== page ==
In the event of a drought, a producer may wonder whether planting is the proper course of action.  What a producer should remember is that all planting decisions should be based on sound agronomic principles.  Moreover, decisions and farming practices should be documented to the fullest extent practicable.  The decision to plant, as well as the decision not to plant, could be sound in a given situation and prevented planting acreage can sometimes be found in the same area as planted acreage.

Drought and Prevented Planting: Lack of Moisture and Failure of Irrigation Equipment

To qualify for prevented planting coverage, during times of drought, on non-irrigated land, a producer should document insufficient soil moisture for seed germination or insufficient soil moisture for “progress toward crop maturity due to a prolonged period of dry weather.”  The common crop insurance policy requires that the producer provide documentation for use in establishing insufficient soil moisture and that documentation must be verifiable through the weather records of “sources whose business it is to record and study the weather.”  Weather reports from local weather news outlets or the National Weather Service should typically satisfy this “verifiable” requirement.

Prevented planting provisions also cover irrigated acreage against drought as well as “failure of the irrigation water supply” and “failure or breakdown of irrigation equipment or facilities,” resulting from drought.   Collection of a prevented planting payment on irrigated acreage requires documentation that “there is not a reasonable expectation of having adequate water to carry out an irrigated practice or you are unable to prepare the land for irrigation using your established irrigation method.”   Producers should recognize that the failure or breakdown of irrigation equipment can provide a basis for prevented planting payments, but the failure or breakdown must be the result of an insured cause of loss,  such as drought.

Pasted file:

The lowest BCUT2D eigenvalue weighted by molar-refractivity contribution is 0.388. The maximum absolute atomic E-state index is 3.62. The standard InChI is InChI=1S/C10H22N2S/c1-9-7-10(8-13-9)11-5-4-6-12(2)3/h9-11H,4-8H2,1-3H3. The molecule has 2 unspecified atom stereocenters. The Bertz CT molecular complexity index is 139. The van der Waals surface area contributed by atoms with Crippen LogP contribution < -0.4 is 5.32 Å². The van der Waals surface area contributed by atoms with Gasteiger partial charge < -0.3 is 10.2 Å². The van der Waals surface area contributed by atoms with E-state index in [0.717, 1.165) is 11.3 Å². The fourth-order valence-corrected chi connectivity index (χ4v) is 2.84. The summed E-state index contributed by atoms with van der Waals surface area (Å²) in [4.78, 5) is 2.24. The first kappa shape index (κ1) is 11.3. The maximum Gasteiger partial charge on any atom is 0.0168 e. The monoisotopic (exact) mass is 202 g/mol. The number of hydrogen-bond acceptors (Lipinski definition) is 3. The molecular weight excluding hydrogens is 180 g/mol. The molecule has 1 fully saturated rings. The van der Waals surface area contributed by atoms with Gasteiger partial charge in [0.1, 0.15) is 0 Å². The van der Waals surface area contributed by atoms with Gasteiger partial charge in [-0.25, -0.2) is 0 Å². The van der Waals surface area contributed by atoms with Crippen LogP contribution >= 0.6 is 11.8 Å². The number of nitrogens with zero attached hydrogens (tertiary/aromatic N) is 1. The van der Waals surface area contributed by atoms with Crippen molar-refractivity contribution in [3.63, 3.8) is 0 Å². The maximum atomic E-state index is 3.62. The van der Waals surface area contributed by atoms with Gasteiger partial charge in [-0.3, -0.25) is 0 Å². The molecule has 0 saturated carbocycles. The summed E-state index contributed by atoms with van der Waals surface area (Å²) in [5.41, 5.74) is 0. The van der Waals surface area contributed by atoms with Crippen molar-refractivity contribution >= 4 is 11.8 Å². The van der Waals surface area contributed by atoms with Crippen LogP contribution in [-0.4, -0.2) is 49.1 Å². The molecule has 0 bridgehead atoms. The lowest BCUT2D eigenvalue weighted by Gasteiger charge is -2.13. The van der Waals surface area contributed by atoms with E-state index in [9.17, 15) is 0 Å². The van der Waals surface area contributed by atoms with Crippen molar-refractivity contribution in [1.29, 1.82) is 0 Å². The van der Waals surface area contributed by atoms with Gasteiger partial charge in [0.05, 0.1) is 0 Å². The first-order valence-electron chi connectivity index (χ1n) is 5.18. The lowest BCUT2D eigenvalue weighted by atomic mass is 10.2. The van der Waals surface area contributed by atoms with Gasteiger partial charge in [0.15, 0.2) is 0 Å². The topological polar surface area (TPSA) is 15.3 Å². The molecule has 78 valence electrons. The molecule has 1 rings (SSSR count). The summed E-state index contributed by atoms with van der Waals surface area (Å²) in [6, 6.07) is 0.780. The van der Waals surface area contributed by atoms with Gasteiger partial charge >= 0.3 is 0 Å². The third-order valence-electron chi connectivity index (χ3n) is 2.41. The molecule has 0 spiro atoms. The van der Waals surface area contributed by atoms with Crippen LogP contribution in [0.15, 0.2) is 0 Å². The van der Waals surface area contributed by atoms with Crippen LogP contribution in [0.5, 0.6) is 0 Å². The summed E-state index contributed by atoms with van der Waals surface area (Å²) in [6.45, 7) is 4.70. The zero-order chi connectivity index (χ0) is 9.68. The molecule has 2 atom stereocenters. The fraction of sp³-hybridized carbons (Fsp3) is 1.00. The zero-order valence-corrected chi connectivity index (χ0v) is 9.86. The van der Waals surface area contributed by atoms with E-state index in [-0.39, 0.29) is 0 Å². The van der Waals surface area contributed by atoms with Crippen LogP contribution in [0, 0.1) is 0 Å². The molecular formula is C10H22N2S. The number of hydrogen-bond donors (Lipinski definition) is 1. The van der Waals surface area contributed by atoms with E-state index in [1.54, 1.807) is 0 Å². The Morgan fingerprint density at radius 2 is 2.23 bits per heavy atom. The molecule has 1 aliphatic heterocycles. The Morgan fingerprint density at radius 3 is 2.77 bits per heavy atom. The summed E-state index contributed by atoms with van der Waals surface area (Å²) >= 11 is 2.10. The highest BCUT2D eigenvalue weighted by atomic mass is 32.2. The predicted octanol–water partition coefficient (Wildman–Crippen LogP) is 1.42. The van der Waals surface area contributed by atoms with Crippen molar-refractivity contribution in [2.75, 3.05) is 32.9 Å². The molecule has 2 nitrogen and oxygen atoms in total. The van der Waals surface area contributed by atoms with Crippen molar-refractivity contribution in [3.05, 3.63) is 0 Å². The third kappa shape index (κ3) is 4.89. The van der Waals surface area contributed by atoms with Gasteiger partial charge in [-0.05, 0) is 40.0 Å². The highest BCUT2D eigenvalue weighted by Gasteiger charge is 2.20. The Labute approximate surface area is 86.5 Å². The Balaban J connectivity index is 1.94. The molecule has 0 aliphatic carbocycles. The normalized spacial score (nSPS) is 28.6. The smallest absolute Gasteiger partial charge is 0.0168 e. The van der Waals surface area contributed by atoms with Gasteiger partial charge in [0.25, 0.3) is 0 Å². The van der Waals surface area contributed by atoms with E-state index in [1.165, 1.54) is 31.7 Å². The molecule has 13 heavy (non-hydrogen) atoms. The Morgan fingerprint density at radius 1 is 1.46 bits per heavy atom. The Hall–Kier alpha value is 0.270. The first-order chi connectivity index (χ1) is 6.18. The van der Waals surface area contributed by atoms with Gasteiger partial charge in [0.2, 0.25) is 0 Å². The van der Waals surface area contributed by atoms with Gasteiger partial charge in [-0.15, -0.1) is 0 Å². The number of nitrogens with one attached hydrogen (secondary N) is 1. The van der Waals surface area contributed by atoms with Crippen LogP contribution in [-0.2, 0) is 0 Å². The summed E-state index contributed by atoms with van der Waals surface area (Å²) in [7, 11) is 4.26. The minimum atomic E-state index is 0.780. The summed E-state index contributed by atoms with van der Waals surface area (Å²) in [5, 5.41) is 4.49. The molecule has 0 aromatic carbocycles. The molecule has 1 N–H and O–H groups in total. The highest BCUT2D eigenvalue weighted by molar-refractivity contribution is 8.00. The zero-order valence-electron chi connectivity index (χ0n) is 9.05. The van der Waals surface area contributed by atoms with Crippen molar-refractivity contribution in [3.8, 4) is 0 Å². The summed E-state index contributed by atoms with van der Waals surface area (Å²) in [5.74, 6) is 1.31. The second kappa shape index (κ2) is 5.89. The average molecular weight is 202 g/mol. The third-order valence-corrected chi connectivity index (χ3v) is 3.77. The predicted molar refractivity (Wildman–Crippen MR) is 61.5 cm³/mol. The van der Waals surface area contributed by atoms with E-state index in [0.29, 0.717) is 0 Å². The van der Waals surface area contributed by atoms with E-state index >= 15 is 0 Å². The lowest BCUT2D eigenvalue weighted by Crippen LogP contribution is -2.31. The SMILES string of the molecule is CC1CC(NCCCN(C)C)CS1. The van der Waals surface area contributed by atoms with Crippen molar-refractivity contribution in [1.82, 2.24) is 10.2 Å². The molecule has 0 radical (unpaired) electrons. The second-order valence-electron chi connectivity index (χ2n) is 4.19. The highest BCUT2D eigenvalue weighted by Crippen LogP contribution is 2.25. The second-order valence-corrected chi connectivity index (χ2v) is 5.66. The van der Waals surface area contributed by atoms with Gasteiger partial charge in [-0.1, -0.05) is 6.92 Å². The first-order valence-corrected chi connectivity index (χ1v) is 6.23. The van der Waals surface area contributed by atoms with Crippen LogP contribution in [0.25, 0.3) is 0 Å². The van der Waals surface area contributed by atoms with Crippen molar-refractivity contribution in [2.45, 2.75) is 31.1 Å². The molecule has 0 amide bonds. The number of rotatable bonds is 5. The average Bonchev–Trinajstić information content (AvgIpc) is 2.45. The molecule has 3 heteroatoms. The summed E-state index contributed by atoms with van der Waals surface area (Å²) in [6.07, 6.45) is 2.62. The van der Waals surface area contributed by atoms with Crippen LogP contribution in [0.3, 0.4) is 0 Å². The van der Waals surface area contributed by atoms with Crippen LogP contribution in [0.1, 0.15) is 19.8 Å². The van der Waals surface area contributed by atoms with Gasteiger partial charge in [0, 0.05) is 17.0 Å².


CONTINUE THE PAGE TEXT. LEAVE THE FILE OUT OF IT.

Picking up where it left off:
Prevented Planting in Times of Excessive Moisture

            Prevented planting crop insurance can also be valuable to producers in times of excessive rainfall and flood.   Again, covered losses will depend in large part on a producer’s individual circumstances, due to the potential variation in elevation and soil type within a single geographic area.  If prevented from planting due to excessive moisture, producers should remember to timely report the prevented planting situation to their insurance agent.  Under the current policy, this notice must usually be given within 72 hours of the final planting date for the crop.   Moreover, insurance providers can be expected to ask for “expert” documentation of farm conditions.   In summary, producers should be certain to refer to their crop insurance policies in the event of a possible prevented planting situation as final planting dates will vary by crop and region.

Conclusion

            Prevented planting crop insurance coverage can be confusing at first glance.  What it is important to remember is that planting decisions should be made in accordance with sound agronomic principles.  Furthermore, producers should take care to document their farming practices as such documentation may become necessary to collect under the prevented planting provisions.

Grant Ballard is an agricultural lawyer and associate with the Banks Law Firm, PLLC, in Little Rock, Arkansas.  Mr. Ballard focuses a portion of his practice on the litigation and arbitration of crop insurance disputes.  If your crop insurance claim has been denied or you anticipate a denial, he can be contacted via email at gballard@bankslawfirm.us or by phone at (501) 280-0100.